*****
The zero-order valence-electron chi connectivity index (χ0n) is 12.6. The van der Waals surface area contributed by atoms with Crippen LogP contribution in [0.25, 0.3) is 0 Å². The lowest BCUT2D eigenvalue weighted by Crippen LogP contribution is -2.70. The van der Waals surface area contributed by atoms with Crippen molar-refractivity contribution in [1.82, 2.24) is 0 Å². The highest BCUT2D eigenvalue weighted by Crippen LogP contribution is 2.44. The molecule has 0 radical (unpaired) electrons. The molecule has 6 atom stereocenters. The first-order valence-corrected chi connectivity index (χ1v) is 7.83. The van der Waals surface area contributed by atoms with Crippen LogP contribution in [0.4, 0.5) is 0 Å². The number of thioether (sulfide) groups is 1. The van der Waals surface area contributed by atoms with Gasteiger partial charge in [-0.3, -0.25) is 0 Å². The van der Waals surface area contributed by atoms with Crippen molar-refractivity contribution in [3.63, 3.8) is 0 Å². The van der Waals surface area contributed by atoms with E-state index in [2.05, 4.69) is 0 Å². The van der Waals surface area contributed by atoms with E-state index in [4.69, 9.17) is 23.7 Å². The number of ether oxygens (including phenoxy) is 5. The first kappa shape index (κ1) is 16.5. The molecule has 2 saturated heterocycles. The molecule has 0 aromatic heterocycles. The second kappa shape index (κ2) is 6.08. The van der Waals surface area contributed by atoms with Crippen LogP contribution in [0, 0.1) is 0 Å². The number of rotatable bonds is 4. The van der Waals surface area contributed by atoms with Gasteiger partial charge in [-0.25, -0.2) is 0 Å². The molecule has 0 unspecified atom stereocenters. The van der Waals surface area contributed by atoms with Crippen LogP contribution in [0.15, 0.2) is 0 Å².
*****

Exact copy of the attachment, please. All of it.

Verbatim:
The zero-order valence-electron chi connectivity index (χ0n) is 12.6. The van der Waals surface area contributed by atoms with Crippen LogP contribution in [0.25, 0.3) is 0 Å². The lowest BCUT2D eigenvalue weighted by Crippen LogP contribution is -2.70. The van der Waals surface area contributed by atoms with Crippen molar-refractivity contribution in [1.82, 2.24) is 0 Å². The highest BCUT2D eigenvalue weighted by Crippen LogP contribution is 2.44. The molecule has 0 radical (unpaired) electrons. The molecule has 6 atom stereocenters. The first-order valence-corrected chi connectivity index (χ1v) is 7.83. The van der Waals surface area contributed by atoms with Crippen LogP contribution in [0.4, 0.5) is 0 Å². The number of thioether (sulfide) groups is 1. The van der Waals surface area contributed by atoms with Gasteiger partial charge in [-0.3, -0.25) is 0 Å². The van der Waals surface area contributed by atoms with Crippen molar-refractivity contribution in [3.63, 3.8) is 0 Å². The van der Waals surface area contributed by atoms with E-state index in [2.05, 4.69) is 0 Å². The van der Waals surface area contributed by atoms with E-state index in [4.69, 9.17) is 23.7 Å². The number of ether oxygens (including phenoxy) is 5. The first kappa shape index (κ1) is 16.5. The molecule has 2 saturated heterocycles. The molecule has 0 aromatic heterocycles. The second kappa shape index (κ2) is 6.08. The van der Waals surface area contributed by atoms with Crippen LogP contribution in [0, 0.1) is 0 Å². The number of rotatable bonds is 4. The van der Waals surface area contributed by atoms with Gasteiger partial charge in [-0.25, -0.2) is 0 Å². The molecule has 0 unspecified atom stereocenters. The van der Waals surface area contributed by atoms with Crippen LogP contribution in [0.15, 0.2) is 0 Å².